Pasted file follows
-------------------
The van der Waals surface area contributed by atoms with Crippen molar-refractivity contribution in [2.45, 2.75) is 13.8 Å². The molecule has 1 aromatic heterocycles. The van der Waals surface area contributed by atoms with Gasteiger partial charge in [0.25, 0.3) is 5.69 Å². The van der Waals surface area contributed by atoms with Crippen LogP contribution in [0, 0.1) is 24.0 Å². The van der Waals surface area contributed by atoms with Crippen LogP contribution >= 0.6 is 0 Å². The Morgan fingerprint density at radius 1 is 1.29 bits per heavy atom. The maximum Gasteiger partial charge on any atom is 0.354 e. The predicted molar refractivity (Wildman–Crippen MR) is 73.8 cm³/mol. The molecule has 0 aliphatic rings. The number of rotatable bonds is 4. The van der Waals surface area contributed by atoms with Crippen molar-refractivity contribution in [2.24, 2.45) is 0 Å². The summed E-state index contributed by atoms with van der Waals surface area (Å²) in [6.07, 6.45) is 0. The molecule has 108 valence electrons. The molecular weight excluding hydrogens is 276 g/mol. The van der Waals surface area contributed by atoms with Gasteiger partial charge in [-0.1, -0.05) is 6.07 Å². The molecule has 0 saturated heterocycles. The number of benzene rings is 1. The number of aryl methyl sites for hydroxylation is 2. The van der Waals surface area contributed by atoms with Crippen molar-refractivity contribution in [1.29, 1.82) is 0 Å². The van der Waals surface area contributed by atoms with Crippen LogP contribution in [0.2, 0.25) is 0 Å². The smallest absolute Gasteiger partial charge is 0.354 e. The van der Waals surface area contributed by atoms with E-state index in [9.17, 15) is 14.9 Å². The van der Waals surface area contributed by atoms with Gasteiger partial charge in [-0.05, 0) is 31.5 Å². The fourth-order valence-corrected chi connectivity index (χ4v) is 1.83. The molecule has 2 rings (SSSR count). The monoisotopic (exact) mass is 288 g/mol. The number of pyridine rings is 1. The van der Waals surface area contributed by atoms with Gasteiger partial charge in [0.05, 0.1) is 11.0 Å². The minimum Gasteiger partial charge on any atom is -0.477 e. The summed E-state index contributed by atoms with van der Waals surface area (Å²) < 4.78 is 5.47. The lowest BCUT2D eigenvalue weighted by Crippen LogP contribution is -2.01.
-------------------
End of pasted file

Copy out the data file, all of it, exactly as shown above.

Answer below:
The van der Waals surface area contributed by atoms with Crippen molar-refractivity contribution in [2.45, 2.75) is 13.8 Å². The molecule has 1 aromatic heterocycles. The van der Waals surface area contributed by atoms with Gasteiger partial charge in [0.25, 0.3) is 5.69 Å². The van der Waals surface area contributed by atoms with Crippen LogP contribution in [0, 0.1) is 24.0 Å². The van der Waals surface area contributed by atoms with Crippen LogP contribution >= 0.6 is 0 Å². The Morgan fingerprint density at radius 1 is 1.29 bits per heavy atom. The maximum Gasteiger partial charge on any atom is 0.354 e. The predicted molar refractivity (Wildman–Crippen MR) is 73.8 cm³/mol. The molecule has 0 aliphatic rings. The number of rotatable bonds is 4. The van der Waals surface area contributed by atoms with Crippen molar-refractivity contribution in [2.24, 2.45) is 0 Å². The summed E-state index contributed by atoms with van der Waals surface area (Å²) in [6.07, 6.45) is 0. The molecule has 108 valence electrons. The molecular weight excluding hydrogens is 276 g/mol. The van der Waals surface area contributed by atoms with Gasteiger partial charge in [-0.1, -0.05) is 6.07 Å². The molecule has 0 saturated heterocycles. The number of benzene rings is 1. The number of aryl methyl sites for hydroxylation is 2. The van der Waals surface area contributed by atoms with Crippen molar-refractivity contribution in [1.29, 1.82) is 0 Å². The van der Waals surface area contributed by atoms with Crippen LogP contribution in [0.2, 0.25) is 0 Å². The smallest absolute Gasteiger partial charge is 0.354 e. The van der Waals surface area contributed by atoms with E-state index in [9.17, 15) is 14.9 Å². The van der Waals surface area contributed by atoms with Gasteiger partial charge in [-0.05, 0) is 31.5 Å². The fourth-order valence-corrected chi connectivity index (χ4v) is 1.83. The molecule has 2 rings (SSSR count). The monoisotopic (exact) mass is 288 g/mol. The number of pyridine rings is 1. The van der Waals surface area contributed by atoms with Gasteiger partial charge in [0.05, 0.1) is 11.0 Å². The minimum Gasteiger partial charge on any atom is -0.477 e. The summed E-state index contributed by atoms with van der Waals surface area (Å²) < 4.78 is 5.47. The lowest BCUT2D eigenvalue weighted by Crippen LogP contribution is -2.01.